Ryanair, the Irish low-cost airline, has signed a multi-billion dollar deal to purchase up to 300 Boeing planes. This is the latest sign that the travel industry is reviving.
At current list prices, the agreement for the 737 Max-10 aircraft and 150 options is worth more than $40bn, but airlines usually receive significant discounts on large order.
The discussions had collapsed over 18 months earlier due to a price disagreement. The aircraft will be delivered from 2027 to 2033.
This order confirms the popularity of Boeing’s 737 Max, the largest version. It also shows that airlines are eager to invest in new aircraft now that travel is booming after the Covid pandemic.
Boeing and Airbus are struggling to meet demand due to the industry-wide supply problems. Boeing warned last month that a issue with production would hinder deliveries of the Max in the short-term, which Ryanair claimed would result in a few flight cancellations during the summer.
Ryanair said on Tuesday that the new order will allow them to increase their traffic by 80 percent over the next decade. They also forecast an increase in passenger numbers from 168 million at the end March of this year to 300 million by March 2034. About 150 of the new planes will replace Ryanair’s older Boeing 747NG planes.
The airline also said that the agreement will create more than 10 000 new jobs, including pilots and cabin crew.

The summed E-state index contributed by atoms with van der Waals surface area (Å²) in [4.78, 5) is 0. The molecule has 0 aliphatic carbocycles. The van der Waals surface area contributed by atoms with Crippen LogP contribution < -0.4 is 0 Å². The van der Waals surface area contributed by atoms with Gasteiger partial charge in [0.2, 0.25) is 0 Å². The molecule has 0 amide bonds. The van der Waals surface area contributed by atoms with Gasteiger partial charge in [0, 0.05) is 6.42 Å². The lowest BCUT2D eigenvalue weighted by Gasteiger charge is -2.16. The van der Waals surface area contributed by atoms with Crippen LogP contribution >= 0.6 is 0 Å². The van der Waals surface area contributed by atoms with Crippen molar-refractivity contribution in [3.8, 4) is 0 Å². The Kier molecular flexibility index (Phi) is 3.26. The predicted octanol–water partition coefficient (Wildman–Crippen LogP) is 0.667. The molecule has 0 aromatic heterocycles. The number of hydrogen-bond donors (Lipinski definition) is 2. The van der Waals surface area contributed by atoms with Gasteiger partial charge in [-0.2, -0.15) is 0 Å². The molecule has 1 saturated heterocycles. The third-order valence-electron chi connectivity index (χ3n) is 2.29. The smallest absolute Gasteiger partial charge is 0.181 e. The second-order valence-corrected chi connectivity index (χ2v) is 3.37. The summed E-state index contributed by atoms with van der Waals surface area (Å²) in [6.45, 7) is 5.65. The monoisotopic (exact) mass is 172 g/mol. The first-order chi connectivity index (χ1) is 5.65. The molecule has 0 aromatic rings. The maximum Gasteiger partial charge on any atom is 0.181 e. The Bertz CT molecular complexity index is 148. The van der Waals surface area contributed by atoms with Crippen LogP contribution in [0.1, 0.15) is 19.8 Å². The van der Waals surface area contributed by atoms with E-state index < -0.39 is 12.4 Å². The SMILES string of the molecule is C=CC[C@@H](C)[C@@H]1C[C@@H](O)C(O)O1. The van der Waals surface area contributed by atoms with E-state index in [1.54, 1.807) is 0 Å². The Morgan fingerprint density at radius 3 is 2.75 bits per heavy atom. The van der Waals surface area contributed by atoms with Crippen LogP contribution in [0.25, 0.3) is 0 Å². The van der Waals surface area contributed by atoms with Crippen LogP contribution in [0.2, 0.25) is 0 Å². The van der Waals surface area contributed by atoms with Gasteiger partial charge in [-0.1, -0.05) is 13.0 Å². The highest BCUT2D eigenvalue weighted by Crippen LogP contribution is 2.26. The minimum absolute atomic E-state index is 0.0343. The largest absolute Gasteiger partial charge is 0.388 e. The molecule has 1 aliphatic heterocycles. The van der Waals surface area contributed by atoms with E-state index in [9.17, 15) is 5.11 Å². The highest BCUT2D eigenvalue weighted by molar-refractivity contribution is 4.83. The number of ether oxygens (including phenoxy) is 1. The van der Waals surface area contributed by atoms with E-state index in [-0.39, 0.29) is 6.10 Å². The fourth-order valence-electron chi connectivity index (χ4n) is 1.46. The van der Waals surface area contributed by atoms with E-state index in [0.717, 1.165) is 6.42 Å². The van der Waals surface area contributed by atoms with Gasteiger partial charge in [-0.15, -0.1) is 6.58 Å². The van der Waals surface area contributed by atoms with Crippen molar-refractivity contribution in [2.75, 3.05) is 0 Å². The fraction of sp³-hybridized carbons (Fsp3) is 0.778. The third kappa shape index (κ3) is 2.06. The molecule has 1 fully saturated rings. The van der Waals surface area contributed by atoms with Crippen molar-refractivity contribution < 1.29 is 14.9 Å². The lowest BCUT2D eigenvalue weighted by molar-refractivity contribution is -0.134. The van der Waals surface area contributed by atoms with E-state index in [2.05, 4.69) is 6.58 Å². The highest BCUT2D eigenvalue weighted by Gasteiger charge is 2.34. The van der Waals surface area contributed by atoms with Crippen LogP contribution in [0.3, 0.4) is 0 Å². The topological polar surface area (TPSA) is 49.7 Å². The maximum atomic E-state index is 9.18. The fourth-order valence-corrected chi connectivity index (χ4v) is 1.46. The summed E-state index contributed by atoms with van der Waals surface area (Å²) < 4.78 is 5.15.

Michael O’Leary, the chief executive of Ryanair, has criticised Boeing’s leadership and prices over the last 18 months. He also criticized the production issues that have caused delays and cancellations of deliveries in the past two year.
O’Leary stated that the discussions on the order , which re-started in the first half of this year, have accelerated more quickly than expected.
He said that the “meeting of minds” between both companies was a pleasant surprise. The rebound in the industry, he added, was also a factor.
If we had not moved quickly, we could have faced a later delivery in 2028 or even 2029.
O’Leary stated that the deal would also allow Ryanair lower fares throughout Europe. O’Leary said that the airline chose the Max in its largest version, which would offer 21 percent more seats and consume 20 percent less fuel than current 737NGs.
Neil Sorahan, chief financial officer at Ryanair, said that the new aircraft will reduce costs by 10% excluding fuel compared to the older 737NGs still in use.
Ryanair will be able to maintain its competitive advantage and grow further. He estimates that it would transport 30 percent of short-haul European passengers by 2030 if the airline reaches the 300 million passenger target.
He said, “It’s about time we placed another order for aircraft. I’m sure we will return in a few years to look for the next one.”
Ryanair purchased 75 Boeing aircraft during the worst of the pandemic, in December 2020. Sorahan claimed that such prices would never again be offered.
Ryanair’s CEO admitted that it would have liked a “bit more” discount on the Boeing order, but added “we are satisfied with the deal”.
The airlines in Europe are gearing up for a successful summer, after reporting brisk sales in recent weeks and no impact of the wider economic headwinds.
Ryanair led the recovery of the airline industry from the coronavirus outbreak, expanding its schedules as well as moving into new markets while financially weaker competitors retrenched and collapsed.
The airline expects a profit of EUR1.3bn to EUR1.4bn after taxes for the financial year that ends in March.